RRO Entertainment[edit]

In 2000, Fradkin relocated to Parker, Colorado and married. In 2003, he and his wife Loretta started a new recording and music publishing company called "RRO Entertainment" and Fradkin 2000 Music. The first release on the new indie label was Reality - The Rock Opera, a Les Fradkin solo CD. Fradkin expanded his multi-instrumentalist concept and became a one-man virtual orchestra on this release playing 12-string guitar, 6-string guitar, bass guitar, Hammond organ, piano, Mellotron, and guitar synthesizer. This was quickly followed by the reissue of the two Get Wet CDs repackaged and remastered for 24-bit fidelity. The two CDs were now titled: Les Fradkin & Get Wet - Splash! and Les Fradkin & Get Wet - A Day at the Beach. Critical acclaim and sales quickly followed these releases. Robert Silverstein wrote liner notes to both CDs and 20th Century Guitar Magazine ran a feature article on Fradkin. In the U.K., New Gandy Dancer Instrumental Rock Magazine named A Day at the Beach its 2004 Album of the Year.

With the Ventures[edit]

This brought Fradkin to the attention of Nokie Edwards lead guitarist of the Ventures during LouieFest in summer 2004 in Tacoma, Washington. Edwards brought Fradkin to the attention of the Ventures who quickly signed him to an endorsement agreement with their new Wilson Bros. Ventures guitar line. In addition, Fradkin performed live with the Ventures as second lead guitarist at the Salmon Days Festival in Issaquah, Washington in October, 2004. Nokie Edwards also recorded with Fradkin on several occasions and was a featured guest on his While My Guitar Only Plays CD.

The Internet Download Years[edit]

RRO Entertainment entered the music marketplace during a time of declining compact disc sales in the music industry in general. Fradkin decided to concentrate on the burgeoning download market through distribution with CD Baby and this strategy paid off handsomely. By 2009, Fradkin had released 31 albums on his RRO Entertainment label, 20 of them as solo CDs - all titles available through worldwide download outlets such as Apple iTunes, Napster, Rhapsody, and many others. Many singles from these CDs became popular Apple iTunes downloads. Some of the singles, (featuring Fradkin on vocals, guitar, guitar synthesizer, and Mellotron), including "Love Grows (Where My Rosemary Goes)", "My Baby Loves Lovin'", "While My Guitar Gently Weeps" (done as a melodramatic guitar instrumental), "My Sweet Lord" (a cover of the George Harrison smash hit featuring Richie Furay on background vocals and acoustic guitar), "Have I the Right" (a cover of the Honeycombs hit), and "You Were On My Mind" (a cover of the famous hit by We Five) became popular sellers on Apple's download service.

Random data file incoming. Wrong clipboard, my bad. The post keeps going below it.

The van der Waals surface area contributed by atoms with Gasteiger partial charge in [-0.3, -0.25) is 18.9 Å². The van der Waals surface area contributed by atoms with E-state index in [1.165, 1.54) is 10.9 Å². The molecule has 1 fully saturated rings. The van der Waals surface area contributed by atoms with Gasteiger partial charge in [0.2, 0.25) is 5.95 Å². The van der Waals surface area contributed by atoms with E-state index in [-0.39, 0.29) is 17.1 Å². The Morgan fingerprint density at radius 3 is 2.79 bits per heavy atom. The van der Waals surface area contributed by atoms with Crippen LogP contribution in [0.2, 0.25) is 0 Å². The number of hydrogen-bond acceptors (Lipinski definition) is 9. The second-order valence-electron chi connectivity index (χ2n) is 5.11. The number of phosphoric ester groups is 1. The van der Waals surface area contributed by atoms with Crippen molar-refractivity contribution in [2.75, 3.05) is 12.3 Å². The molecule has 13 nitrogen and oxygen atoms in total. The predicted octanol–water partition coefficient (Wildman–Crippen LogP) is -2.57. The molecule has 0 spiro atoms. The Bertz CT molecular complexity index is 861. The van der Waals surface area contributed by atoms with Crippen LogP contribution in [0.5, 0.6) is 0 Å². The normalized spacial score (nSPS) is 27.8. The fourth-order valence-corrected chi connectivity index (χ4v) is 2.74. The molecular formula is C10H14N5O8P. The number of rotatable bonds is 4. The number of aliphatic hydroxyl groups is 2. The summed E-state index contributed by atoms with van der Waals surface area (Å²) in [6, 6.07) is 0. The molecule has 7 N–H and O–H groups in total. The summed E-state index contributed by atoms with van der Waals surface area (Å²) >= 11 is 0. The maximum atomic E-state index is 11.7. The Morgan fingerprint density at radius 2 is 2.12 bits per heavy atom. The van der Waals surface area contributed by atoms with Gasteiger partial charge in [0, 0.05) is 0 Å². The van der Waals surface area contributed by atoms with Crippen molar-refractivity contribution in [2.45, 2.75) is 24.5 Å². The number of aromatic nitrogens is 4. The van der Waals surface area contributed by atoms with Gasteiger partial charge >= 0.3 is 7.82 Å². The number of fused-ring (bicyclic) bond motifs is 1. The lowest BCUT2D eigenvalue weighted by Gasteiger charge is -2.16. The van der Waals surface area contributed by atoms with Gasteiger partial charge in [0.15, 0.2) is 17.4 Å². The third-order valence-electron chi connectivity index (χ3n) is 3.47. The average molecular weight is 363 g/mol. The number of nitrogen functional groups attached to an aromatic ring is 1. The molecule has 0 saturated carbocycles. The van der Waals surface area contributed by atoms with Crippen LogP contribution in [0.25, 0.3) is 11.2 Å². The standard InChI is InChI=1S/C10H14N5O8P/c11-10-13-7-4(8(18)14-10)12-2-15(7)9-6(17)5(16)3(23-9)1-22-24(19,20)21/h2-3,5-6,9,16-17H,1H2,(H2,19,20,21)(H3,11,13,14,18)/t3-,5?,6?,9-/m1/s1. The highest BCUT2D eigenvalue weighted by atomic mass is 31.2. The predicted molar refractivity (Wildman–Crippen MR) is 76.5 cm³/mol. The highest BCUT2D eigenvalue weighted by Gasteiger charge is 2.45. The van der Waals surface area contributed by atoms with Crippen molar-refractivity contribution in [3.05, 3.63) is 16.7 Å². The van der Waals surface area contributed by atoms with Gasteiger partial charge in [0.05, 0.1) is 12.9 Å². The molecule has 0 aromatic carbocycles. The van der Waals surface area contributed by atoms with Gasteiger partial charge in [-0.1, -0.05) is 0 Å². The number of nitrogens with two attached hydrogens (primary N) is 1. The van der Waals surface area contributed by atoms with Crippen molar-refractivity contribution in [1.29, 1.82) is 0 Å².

Fradkin's 2006 CD "If Your Memory Serves You Well" (a Tribute to Bob Dylan) also scored with fans and his cover of "Quinn the Eskimo (The Mighty Quinn)" a/k/a "The Mighty Quinn" sold well and received great critical acclaim. In particular, Fradkin exploited the absence of the Beatles catalog on iTunes and released several successful download CDs of Beatles guitar instrumental rock (While My Guitar Only Plays featuring Nokie Edwards of the Ventures, Pepper Front to Back, The White Single, and Guitar Revolution) as well as two CDs of his vocal tribute to George Harrison's solo and Beatles material - Something for George and Love You 2. Those sold especially well and established Fradkin as a prime exponent of Beatles cover material in the modern era.

In the surf rock market, Fradkin's 2 Get Wet reissues scored well with "Apache" and "Good Vibrations" seeing success. His 2006 production of "They're Coming to Take Me Away, Ha-Haaa!" by Napoleon's Ghost rocked the iTunes charts and brought RRO Entertainment a bona fide download hit single. He even recreated the backwards B-side "!aaaH-aH ,yawA eM ekaT oT gnimoC er'yehT."

Other artists on RRO included Venus In Bluejeans, Edison Lighthouse, the Dirt Surfers, and a 4 volume tribute to the Byrds entitled "Timeless Flyte" with extensive liner notes by noted Byrds historian John Einarson and rock critic Eric Sorensen. Some of the artists on the "Timeless Flyte" project included Andrew Gold, Bill Lloyd, Jefferey Foskett, the Kennedys, the Shambles, Walter Egan, Alice Stuart, Bob Harris, Bedsit Poets, Bill Kaffenberger, the Dixie Bee-Liners, and Tony Poole of Starry Eyed and Laughing. In 2008, he licensed the download rights for the CD Firefall - Colorado to Liverpool, a Beatles Tribute CD from Firefall, stars of country rock.